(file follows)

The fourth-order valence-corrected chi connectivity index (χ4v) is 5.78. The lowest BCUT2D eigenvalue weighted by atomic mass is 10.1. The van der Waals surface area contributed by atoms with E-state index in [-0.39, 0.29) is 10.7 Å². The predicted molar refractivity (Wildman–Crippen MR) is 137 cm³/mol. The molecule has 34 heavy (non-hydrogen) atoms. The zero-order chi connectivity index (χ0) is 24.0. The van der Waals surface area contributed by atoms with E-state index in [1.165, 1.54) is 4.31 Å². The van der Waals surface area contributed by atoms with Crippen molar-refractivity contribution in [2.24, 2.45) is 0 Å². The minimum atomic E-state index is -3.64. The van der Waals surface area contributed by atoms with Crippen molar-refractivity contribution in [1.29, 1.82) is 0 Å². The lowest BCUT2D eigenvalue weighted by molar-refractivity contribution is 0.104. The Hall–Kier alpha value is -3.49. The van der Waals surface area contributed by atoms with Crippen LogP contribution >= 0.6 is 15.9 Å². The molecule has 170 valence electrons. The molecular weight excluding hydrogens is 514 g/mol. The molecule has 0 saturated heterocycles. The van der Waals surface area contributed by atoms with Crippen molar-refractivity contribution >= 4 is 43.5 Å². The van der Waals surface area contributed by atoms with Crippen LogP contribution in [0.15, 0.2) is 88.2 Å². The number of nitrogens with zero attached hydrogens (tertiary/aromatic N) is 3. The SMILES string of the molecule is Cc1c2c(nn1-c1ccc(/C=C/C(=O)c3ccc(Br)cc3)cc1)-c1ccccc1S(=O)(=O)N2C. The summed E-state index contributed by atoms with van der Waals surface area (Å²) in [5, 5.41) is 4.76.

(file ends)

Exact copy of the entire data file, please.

The fourth-order valence-corrected chi connectivity index (χ4v) is 5.78. The lowest BCUT2D eigenvalue weighted by atomic mass is 10.1. The van der Waals surface area contributed by atoms with E-state index in [-0.39, 0.29) is 10.7 Å². The predicted molar refractivity (Wildman–Crippen MR) is 137 cm³/mol. The molecule has 34 heavy (non-hydrogen) atoms. The zero-order chi connectivity index (χ0) is 24.0. The van der Waals surface area contributed by atoms with E-state index in [1.165, 1.54) is 4.31 Å². The van der Waals surface area contributed by atoms with Crippen molar-refractivity contribution in [2.24, 2.45) is 0 Å². The minimum atomic E-state index is -3.64. The van der Waals surface area contributed by atoms with Crippen molar-refractivity contribution in [1.29, 1.82) is 0 Å². The lowest BCUT2D eigenvalue weighted by molar-refractivity contribution is 0.104. The Hall–Kier alpha value is -3.49. The van der Waals surface area contributed by atoms with Crippen LogP contribution >= 0.6 is 15.9 Å². The molecule has 170 valence electrons. The molecular weight excluding hydrogens is 514 g/mol. The molecule has 0 saturated heterocycles. The van der Waals surface area contributed by atoms with Crippen molar-refractivity contribution >= 4 is 43.5 Å². The van der Waals surface area contributed by atoms with Crippen LogP contribution in [0.15, 0.2) is 88.2 Å². The number of nitrogens with zero attached hydrogens (tertiary/aromatic N) is 3. The SMILES string of the molecule is Cc1c2c(nn1-c1ccc(/C=C/C(=O)c3ccc(Br)cc3)cc1)-c1ccccc1S(=O)(=O)N2C. The summed E-state index contributed by atoms with van der Waals surface area (Å²) in [5, 5.41) is 4.76.